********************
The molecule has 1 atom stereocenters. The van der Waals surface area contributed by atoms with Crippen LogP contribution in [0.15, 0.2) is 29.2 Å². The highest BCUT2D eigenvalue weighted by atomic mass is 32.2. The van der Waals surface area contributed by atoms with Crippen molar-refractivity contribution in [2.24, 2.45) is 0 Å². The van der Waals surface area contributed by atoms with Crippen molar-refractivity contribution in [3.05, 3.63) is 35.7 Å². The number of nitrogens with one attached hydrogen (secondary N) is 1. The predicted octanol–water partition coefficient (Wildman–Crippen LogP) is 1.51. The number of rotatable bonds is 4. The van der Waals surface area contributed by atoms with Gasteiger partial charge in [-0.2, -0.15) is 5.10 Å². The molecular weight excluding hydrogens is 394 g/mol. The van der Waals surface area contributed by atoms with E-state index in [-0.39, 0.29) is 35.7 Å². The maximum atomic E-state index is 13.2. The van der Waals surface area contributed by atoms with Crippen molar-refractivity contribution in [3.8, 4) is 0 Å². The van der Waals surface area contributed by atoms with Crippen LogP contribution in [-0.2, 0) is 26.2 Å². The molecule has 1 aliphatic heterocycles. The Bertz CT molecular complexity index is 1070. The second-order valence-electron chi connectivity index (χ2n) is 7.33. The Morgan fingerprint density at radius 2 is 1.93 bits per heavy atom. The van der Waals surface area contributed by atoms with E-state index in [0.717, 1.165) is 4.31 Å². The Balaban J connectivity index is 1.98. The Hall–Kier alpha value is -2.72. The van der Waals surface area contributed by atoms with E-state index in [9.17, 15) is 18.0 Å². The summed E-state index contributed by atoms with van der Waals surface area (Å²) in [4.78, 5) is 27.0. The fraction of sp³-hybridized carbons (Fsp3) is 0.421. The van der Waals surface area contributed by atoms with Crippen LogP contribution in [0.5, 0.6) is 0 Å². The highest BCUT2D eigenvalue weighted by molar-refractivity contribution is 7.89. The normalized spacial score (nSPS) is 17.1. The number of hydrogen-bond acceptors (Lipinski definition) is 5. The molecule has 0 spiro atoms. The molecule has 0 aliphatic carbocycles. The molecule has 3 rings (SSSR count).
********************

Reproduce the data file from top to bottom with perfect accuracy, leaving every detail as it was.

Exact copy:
The molecule has 1 atom stereocenters. The van der Waals surface area contributed by atoms with Crippen LogP contribution in [0.15, 0.2) is 29.2 Å². The highest BCUT2D eigenvalue weighted by atomic mass is 32.2. The van der Waals surface area contributed by atoms with Crippen molar-refractivity contribution in [2.24, 2.45) is 0 Å². The van der Waals surface area contributed by atoms with Crippen molar-refractivity contribution in [3.05, 3.63) is 35.7 Å². The number of nitrogens with one attached hydrogen (secondary N) is 1. The predicted octanol–water partition coefficient (Wildman–Crippen LogP) is 1.51. The number of rotatable bonds is 4. The van der Waals surface area contributed by atoms with Gasteiger partial charge in [-0.2, -0.15) is 5.10 Å². The molecular weight excluding hydrogens is 394 g/mol. The van der Waals surface area contributed by atoms with E-state index in [-0.39, 0.29) is 35.7 Å². The maximum atomic E-state index is 13.2. The van der Waals surface area contributed by atoms with Crippen molar-refractivity contribution in [3.8, 4) is 0 Å². The van der Waals surface area contributed by atoms with Crippen LogP contribution in [-0.2, 0) is 26.2 Å². The molecule has 1 aliphatic heterocycles. The Bertz CT molecular complexity index is 1070. The second-order valence-electron chi connectivity index (χ2n) is 7.33. The Morgan fingerprint density at radius 2 is 1.93 bits per heavy atom. The van der Waals surface area contributed by atoms with E-state index in [0.717, 1.165) is 4.31 Å². The Balaban J connectivity index is 1.98. The Hall–Kier alpha value is -2.72. The van der Waals surface area contributed by atoms with E-state index in [9.17, 15) is 18.0 Å². The summed E-state index contributed by atoms with van der Waals surface area (Å²) in [4.78, 5) is 27.0. The fraction of sp³-hybridized carbons (Fsp3) is 0.421. The van der Waals surface area contributed by atoms with Crippen LogP contribution in [0.5, 0.6) is 0 Å². The highest BCUT2D eigenvalue weighted by molar-refractivity contribution is 7.89. The normalized spacial score (nSPS) is 17.1. The number of hydrogen-bond acceptors (Lipinski definition) is 5. The molecule has 0 spiro atoms. The molecule has 0 aliphatic carbocycles. The molecule has 3 rings (SSSR count).